Text inspired by the impact study of a GNSS alteration carried out by FDC

What is GNSS ?

Operating principles

1. Global Navigation Satellite System (GNSS) components

Figure 1: Segments GNSS

A GNSS system consists of three segments as shown in Figure 1 below.

  • The space segment refers to the satellite constellation that continuously transmit distance measurement signals in space (SiS);
  • The ground segment tracks the satellites and regularly transfers information on their positions and corrections to their atomic clocks (connection of each satellite clock to the global time scale of the GNSS constellation). The satellite positioning information is then time-tagged and transmitted to users in the form of “navigation messages” integrated into the SiS;
  • The user segment refers to the receivers that use the signals sent by the satellites (SiS) to calculate their Position, Velocity and Time (PVT) data.

2. Principle of positioning and time estimation by GNSS

GNSS positioning is based on the principle of triangulation, which is relies on an estimate of the distances separating the receiver from each of the visible satellites. These distances are obtained from the calculation of the time separating the emission signal from its reception, knowing that the signal propagates at the speed of light. To calculate his position, the user must therefore also know the GNSS time used by the satellites.

A GNSS measurement therefore consists of calculating four variables: the three position variable of the receiver plus the time difference between the receiver’s reference and the satellite’s onboard clock. A minimum of four satellites are therefore required to perform a GNSS measurement.

Note that if we consider that the difference between the time reference of the satellite constellation and that of the receiver is known, three satellites are sufficient to deduce the position of the user. Even if in all generality three spheres intercept each other at two distinct points, one of the solutions can always be invalidated because the position or velocity associated with it can be considered as aberrant (not positioned on the Earth’s surface, etc.). The figure below illustrates the principle of triangulation applied to GNSS.

Figure 2: Triangulation applied to GNSS

GNSS satellites transmit two types of data: PRN (Pseudo Random Noise) codes and navigation messages. PRN codes are used to calculate the receiver-satellite distance and to identify the satellites. The same receiver is thus able to receive signals from different satellites. The navigation messages contain various information such as the position of the transmitting satellite, its status, atmospheric data, and the parameter for connecting the satellite clock to the global time scale of the GNSS constellation. This information is used in particular to correct certain errors affecting the calculation of the geometric distance covered by a signal between a satellite and the receiver.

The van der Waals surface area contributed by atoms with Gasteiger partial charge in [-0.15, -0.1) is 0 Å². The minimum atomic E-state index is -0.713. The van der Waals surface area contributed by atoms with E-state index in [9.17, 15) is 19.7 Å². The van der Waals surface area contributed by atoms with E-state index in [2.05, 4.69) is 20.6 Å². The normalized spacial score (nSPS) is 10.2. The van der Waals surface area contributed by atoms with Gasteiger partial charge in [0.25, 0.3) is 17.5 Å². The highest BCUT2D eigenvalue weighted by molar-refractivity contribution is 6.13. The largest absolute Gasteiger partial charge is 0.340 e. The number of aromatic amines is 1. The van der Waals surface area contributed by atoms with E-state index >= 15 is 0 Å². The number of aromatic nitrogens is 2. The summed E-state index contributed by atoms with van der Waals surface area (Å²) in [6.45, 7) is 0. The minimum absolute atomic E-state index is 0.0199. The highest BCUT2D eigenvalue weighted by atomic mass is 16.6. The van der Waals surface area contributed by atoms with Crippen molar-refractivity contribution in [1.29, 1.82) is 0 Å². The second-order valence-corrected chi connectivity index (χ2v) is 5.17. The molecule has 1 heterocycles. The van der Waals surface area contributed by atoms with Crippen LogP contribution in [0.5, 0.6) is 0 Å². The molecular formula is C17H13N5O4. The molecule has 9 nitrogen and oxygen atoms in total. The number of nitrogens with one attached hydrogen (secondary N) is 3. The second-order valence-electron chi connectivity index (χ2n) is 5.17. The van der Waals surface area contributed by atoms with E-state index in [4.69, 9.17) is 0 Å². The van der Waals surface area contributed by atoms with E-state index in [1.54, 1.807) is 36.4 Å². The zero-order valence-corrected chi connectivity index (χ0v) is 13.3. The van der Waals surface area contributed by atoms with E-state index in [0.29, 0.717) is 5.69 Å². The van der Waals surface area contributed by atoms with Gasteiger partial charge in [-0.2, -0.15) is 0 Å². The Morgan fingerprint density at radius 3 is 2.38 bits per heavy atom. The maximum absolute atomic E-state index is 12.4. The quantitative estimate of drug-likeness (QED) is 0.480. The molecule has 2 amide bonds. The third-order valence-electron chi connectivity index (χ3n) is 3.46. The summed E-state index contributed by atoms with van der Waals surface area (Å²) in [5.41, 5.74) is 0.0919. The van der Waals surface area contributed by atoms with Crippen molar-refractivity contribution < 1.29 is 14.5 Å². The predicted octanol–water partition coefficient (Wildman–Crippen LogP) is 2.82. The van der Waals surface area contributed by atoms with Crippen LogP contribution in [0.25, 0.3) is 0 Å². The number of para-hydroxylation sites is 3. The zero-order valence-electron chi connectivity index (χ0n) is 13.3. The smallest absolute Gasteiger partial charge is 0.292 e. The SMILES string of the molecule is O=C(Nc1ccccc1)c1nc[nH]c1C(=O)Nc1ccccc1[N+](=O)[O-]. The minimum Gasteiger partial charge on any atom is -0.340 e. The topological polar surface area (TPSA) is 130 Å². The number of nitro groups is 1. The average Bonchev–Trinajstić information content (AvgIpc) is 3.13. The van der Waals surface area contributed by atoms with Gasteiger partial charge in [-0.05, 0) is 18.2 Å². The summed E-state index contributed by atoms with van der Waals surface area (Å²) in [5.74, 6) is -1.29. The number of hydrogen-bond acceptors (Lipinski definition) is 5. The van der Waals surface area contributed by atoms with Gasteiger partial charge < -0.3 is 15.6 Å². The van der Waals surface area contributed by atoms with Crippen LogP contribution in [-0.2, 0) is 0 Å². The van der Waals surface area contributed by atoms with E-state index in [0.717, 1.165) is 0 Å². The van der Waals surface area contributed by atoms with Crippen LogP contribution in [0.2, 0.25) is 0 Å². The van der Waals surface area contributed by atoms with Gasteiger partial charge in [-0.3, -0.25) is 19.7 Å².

The position of the satellites must be continuously monitored to ensure the accuracy of the GNSS measurement. To do this, the satellites’ orbits are continuously monitored by the ground segment. Each satellite therefore receives frequent corrections to its estimated position, which it incorporates into the navigation message.

Determining the travel time of the wave with accuracy is also essential because, as its propagation speed is close to that of light, the slightest error in this measurement leads to a significant uncertainty in the calculated receiver-satellite distance. For example, an error of one microsecond in the travel time measurement leads to an error of 300 m in the calculation of the distance covered by the signal.

To ensure an adequate level of accuracy in the range measurements, the receiver first generates the codes transmitted by each of the satellites being tracked, these binary codes being predefined and specific to each satellite. Inter-correlation between the receiver-generated code and the code received from the satellites allows the receiver to determine the exact moment of arrival of the signal in its own reference frame. Using this information, and correcting for geometric distance and other sources of error, the receiver can deduce,  the time difference between its internal time reference and the satellite clock or constellation time scale.

Thus, the accuracy of the delay measurement also depends on the quality of the correlation between the codes generated by the receiver and the corresponding codes transmitted by the satellites (see Figure 3).

Figure 3: Intercorrelation between the receiver code and the satellite code

Determining the exact position of the satellites is also difficult since the satellites follow a quasi-elliptical trajectory. Thus, it is also necessary to continuously correct their position estimates to ensure the required accuracy of the receiver’s position calculation. Each satellite therefore frequently receives a correction to its estimated position, which it incorporates into the “navigation message” sent to the user.

3. Main existing systems

GNSS signals can be provided by multiple systems, including global or regional constellations and Satellite-Based Augmentation Systems (SBAS) providing correction broadcast via geostationary satellites.

The current global constellations are as follows:

  • GPS: The first GNSS, fully operational since 1995, is managed by the US Department of Defense. It is currently being modernized with the deployment of new GPS III satellites;
  • GLONASS: The Russian GNSS, fully operational since 2011, is managed by the Russian Aerospace Defense Forces. The latest generation of satellites, GLONASS-K entered service in February 2016;
  • Galileo: This is the European GNSS, currently being deployed. In addition to the high-quality open service based on signals in the E1 and E5 bands, Galileo is also the first GNSS constellation to provide a return link for users in distress. Galileo also offers other unique capabilities such as an authentication function for the navigation message (OS-NMA) as well as an encrypted navigation signal implemented in a commercial authentication service (CAS). OS-NMA and CAS represent the first decoy protections available to all civilian GNSS users. Galileo will also provide free access to a high accuracy service, the HAS (High Accuracy Service). Finally, Galileo includes a regulated service, the PRS (Public Regulated Service), reserved for users authorized by governments for sensitive applications requiring a high level of service continuity;